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Curr Opin Crit Care. 2005 Oct;11(5):468-72.

Transfusion practice and nosocomial infection: assessing the evidence.

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  • 1Pulmonary and Critical Care Medicine Section, Washington Hospital Center, Washington, DC 20010, USA. afshorr@dnamail.com



To evaluate recent literature describing the potential relation between transfusion practice in the intensive care unit and the subsequent risk for nosocomial infection.


Multiple studies have documented that patients in the intensive care unit often receive transfusions of packed red blood cells while in the intensive care unit. Although the safety of the blood supply has increased substantially over the last decade, nosocomial infection is emerging as an unappreciated potential consequence of transfusion. Research now suggests that transfusion alters the host's immune system. Clinically, this may lead to relative immunosuppression and result in nosocomial infection. Supporting this hypothesis, an association between infection and transfusion has been shown in various settings and for several different types of infections. In both postoperative and medical intensive care unit subjects, administration of packed red blood cell consistently raises the risk for infection. Similarly, transfusion rates correlate with two major nosocomial complications in the intensive care unit: pneumonia and bloodstream infection. Proof of causation remains elusive because of study design issues. Nonetheless, the weight of the evidence favors adding nosocomial infection to the list of potential risks related to packed red blood cell transfusion.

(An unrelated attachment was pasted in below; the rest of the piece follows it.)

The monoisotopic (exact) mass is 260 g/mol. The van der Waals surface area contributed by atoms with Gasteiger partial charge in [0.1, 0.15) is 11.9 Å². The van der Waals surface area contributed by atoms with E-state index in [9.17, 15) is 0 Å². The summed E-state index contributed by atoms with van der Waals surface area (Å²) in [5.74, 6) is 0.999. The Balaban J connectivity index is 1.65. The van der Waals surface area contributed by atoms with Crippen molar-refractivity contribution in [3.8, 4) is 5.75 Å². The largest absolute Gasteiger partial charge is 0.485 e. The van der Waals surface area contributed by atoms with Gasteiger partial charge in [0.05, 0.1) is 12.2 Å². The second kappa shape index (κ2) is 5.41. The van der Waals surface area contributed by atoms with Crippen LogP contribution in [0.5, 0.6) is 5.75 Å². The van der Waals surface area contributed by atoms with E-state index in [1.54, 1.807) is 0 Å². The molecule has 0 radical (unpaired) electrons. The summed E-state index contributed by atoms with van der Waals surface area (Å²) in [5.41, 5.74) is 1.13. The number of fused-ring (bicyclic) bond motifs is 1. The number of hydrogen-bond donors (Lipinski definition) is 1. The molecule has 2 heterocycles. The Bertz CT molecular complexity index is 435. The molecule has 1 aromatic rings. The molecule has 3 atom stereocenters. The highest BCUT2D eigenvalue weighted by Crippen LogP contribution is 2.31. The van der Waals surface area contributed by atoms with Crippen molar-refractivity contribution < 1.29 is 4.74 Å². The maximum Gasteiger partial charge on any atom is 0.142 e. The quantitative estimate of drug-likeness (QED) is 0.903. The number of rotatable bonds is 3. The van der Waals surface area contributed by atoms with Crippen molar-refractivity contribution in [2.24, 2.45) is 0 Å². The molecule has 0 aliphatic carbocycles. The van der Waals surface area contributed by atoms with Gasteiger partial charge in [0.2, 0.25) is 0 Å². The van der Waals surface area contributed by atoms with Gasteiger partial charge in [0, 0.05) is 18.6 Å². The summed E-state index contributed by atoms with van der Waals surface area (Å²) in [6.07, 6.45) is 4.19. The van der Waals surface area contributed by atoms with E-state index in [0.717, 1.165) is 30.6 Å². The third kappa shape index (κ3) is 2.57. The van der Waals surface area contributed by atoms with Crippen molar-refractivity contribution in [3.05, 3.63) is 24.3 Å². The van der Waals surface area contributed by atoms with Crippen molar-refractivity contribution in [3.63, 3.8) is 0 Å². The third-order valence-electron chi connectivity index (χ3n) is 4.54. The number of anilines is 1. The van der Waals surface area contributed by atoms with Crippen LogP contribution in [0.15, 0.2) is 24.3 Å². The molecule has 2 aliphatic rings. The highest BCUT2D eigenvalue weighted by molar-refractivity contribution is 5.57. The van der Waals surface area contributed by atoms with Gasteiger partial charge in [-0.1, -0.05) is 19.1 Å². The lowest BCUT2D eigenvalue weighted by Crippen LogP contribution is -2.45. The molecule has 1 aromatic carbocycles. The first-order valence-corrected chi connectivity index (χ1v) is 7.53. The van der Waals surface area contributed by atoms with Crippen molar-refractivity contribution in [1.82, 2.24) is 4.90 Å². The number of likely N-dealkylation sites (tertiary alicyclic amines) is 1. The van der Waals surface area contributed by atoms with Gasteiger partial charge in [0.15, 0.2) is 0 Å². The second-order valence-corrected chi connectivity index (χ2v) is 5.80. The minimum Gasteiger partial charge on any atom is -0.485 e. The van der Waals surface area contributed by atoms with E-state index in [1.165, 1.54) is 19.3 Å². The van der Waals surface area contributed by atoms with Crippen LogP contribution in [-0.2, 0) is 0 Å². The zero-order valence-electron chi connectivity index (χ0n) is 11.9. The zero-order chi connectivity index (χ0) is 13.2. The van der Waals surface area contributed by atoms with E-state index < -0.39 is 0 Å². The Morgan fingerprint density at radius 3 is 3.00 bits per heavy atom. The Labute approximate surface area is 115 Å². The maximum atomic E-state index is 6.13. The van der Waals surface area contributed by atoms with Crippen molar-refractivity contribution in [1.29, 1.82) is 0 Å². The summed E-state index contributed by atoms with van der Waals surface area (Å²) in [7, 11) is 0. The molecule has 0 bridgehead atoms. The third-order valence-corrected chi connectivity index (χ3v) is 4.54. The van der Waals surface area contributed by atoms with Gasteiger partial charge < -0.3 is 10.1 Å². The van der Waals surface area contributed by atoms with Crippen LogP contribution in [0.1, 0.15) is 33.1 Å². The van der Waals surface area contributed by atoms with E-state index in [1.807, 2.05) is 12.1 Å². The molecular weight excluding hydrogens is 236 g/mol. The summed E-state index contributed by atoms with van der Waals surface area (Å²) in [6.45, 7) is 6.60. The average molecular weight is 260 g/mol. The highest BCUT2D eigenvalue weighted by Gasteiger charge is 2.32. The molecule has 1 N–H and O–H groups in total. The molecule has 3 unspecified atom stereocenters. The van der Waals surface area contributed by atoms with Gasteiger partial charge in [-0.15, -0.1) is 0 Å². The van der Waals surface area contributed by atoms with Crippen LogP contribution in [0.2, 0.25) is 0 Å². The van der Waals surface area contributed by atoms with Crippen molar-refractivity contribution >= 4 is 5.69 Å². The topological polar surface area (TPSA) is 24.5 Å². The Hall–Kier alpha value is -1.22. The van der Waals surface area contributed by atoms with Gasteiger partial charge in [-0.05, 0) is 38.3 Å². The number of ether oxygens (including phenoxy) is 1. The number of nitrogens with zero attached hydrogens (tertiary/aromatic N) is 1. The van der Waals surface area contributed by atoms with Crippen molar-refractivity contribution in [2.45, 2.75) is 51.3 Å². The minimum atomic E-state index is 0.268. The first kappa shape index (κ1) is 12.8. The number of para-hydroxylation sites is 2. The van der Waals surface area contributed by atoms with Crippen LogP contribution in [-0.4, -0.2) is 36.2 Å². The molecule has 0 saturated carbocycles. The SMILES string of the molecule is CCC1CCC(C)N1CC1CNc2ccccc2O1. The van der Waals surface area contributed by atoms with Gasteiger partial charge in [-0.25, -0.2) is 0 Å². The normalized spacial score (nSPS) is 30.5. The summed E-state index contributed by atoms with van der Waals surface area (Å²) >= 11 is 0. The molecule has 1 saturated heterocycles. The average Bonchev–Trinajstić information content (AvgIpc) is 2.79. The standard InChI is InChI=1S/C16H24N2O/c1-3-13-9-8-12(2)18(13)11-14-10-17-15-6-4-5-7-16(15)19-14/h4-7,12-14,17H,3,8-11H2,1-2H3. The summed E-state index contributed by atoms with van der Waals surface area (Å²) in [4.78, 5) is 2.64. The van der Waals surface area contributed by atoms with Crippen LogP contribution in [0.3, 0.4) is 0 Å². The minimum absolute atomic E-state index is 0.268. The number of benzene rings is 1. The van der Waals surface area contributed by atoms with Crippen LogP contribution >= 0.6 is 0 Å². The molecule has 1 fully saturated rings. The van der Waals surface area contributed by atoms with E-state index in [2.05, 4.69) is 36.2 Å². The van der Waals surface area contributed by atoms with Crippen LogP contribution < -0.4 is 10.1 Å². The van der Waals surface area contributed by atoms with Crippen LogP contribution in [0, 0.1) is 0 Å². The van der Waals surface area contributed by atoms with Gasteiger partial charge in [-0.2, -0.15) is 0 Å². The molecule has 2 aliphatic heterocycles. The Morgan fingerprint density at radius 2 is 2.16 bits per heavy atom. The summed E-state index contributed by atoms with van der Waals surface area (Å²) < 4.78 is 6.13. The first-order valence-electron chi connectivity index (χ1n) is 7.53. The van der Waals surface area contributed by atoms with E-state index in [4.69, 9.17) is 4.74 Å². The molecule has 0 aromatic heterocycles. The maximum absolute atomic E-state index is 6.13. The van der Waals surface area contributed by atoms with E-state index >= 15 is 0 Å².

Packed red blood cell transfusion may substantially increase the risk for nosocomial infection. The likely link between transfusion practice and nosocomial infection should factor into the provider's decision when determining when to transfuse.

[PubMed - indexed for MEDLINE]
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